loz_the_guru pfm Member

    Sorry for the delayed update to this from my end, a busy day with kids and work. I came to update this but can’t add anything to the extremely thorough documentation above, although having met with Martin I don’t know why I would expect anything else! Thanks so much not only for the verdict, but also in talking all the various checks through with me and general re-assurance. I’m now happily listening to some Pantha Du Prince and feel much safer in the knowledge it’s unlikely to lead to a lethal zap.


    It was also fantastic to see and hear those beautiful Quad electrostats, and I would be very keen to do so again at some point in the future. I’ve already been chewing over a basement conversion to see if I could accommodate some.


    When I get some time at the weekend I will look into sourcing some 240k 5w metal-oxide replacements. I’ve just been doing a bit of reading on the difference between carbon film vs metal film – lots to learn still!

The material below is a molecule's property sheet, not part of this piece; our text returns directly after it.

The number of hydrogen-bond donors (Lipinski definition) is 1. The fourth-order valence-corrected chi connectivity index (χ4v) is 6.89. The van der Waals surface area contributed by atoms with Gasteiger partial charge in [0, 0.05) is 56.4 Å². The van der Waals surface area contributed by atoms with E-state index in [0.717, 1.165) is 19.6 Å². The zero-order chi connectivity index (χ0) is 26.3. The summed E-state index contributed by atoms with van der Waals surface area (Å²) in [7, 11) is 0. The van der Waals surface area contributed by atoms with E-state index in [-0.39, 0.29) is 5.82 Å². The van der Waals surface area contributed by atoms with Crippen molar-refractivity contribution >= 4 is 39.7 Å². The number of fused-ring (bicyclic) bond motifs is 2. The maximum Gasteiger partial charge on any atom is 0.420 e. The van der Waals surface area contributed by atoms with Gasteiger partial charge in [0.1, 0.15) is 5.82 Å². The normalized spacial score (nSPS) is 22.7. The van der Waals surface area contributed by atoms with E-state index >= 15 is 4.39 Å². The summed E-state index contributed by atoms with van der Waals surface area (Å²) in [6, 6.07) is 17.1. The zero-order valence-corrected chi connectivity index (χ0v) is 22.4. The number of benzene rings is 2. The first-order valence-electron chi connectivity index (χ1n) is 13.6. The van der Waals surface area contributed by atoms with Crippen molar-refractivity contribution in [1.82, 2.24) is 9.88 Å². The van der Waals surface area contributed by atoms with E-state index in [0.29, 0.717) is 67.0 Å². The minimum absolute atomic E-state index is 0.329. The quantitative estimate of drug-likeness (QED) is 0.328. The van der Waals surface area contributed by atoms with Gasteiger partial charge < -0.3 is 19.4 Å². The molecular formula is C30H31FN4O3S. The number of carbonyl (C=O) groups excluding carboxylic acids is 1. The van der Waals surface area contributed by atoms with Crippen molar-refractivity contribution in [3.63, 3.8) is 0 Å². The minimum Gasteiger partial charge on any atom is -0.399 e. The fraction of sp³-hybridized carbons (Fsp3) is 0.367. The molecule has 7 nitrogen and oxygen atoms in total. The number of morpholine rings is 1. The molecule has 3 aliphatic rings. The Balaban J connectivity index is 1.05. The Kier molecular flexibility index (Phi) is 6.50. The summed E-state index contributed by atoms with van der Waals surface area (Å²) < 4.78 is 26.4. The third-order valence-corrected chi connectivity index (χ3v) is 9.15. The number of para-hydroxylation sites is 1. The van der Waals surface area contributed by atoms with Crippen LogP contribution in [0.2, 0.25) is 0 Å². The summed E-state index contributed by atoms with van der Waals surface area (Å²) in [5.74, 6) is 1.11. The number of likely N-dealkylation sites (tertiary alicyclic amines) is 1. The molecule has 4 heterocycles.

martin clark likes this.
  11. davidsrsb

    davidsrsb pfm Member

    I have always been tempted by Stax headphones, but I get nervous of those voltages next to my head, especially when I see that the amplifier has not been as well engineered as it could have been for safety
     
  12. a.palfreyman

    a.palfreyman pfm Member

    Davidsrsb,
    This is a DIY job. You can get the boards / main parts from Mjolnir audio who also supply the finished article. Look really good, but to rich for me.
    Keep hankering after buying a set of boards though...